Student perceptions of and learning in makerspaces embedded in their undergraduate engineering preparation programs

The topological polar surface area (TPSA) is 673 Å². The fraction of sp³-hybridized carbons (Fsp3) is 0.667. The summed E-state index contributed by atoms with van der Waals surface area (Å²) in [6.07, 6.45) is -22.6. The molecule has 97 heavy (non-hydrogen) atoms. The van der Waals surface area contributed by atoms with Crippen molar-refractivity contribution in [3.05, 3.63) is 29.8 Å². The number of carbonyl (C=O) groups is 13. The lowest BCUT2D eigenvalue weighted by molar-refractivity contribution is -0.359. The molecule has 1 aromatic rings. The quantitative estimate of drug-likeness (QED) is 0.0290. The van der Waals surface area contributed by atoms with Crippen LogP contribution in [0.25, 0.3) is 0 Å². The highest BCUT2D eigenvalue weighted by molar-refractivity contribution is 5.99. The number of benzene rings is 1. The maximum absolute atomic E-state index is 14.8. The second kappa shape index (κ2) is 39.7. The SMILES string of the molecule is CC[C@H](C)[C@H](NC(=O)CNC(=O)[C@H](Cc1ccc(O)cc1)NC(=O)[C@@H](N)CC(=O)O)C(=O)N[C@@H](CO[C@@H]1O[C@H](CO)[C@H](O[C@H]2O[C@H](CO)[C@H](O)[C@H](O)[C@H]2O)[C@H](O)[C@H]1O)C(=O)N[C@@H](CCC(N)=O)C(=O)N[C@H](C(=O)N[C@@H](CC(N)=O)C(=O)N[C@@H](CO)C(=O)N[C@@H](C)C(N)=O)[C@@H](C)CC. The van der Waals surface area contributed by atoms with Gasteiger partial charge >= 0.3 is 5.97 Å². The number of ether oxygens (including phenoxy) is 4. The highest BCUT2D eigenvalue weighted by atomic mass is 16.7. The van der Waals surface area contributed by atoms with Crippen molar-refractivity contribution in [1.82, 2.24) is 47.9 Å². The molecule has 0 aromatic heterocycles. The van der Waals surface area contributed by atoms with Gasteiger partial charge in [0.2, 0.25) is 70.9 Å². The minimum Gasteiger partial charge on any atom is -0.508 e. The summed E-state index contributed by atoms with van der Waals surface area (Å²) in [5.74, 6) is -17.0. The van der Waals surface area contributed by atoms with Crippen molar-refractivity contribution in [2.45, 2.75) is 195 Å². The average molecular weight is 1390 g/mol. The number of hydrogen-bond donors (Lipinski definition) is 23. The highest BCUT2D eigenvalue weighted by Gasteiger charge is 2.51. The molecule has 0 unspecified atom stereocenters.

Building upon our two years of research on the use of makerspaces in undergraduate engineering programs, we engaged in a large-scale data collection from students enrolled in undergraduate engineering preparation programs with affiliated makerspaces established for a minimum of three years. Using web searches, and other sources of information (e.g. references from other researchers or faculty members), we have identified 28 institutions that met our criteria. Working with a third party, we gathered over 574 responses from undergraduate engineering students with makerspace experiences spread across the 28 institutions. To gather our data, we created and validated an online survey with a combination of quantitative and qualitative items. We constructed a survey with subscales aligned with motivation to learn, growth mindset, learning goal orientation, knowledge of engineering as a profession, and belongingness and inclusion, as associated with work within makerspaces. We found significant positive correlations among the variables, positive levels of motivation, growth mindset, knowledge of engineering as a profession, and belongingness. We found differences in levels for gender, engineering majors, and student class standing. We discuss the implications for our findings in the context of undergraduate engineering student learning in makerspaces.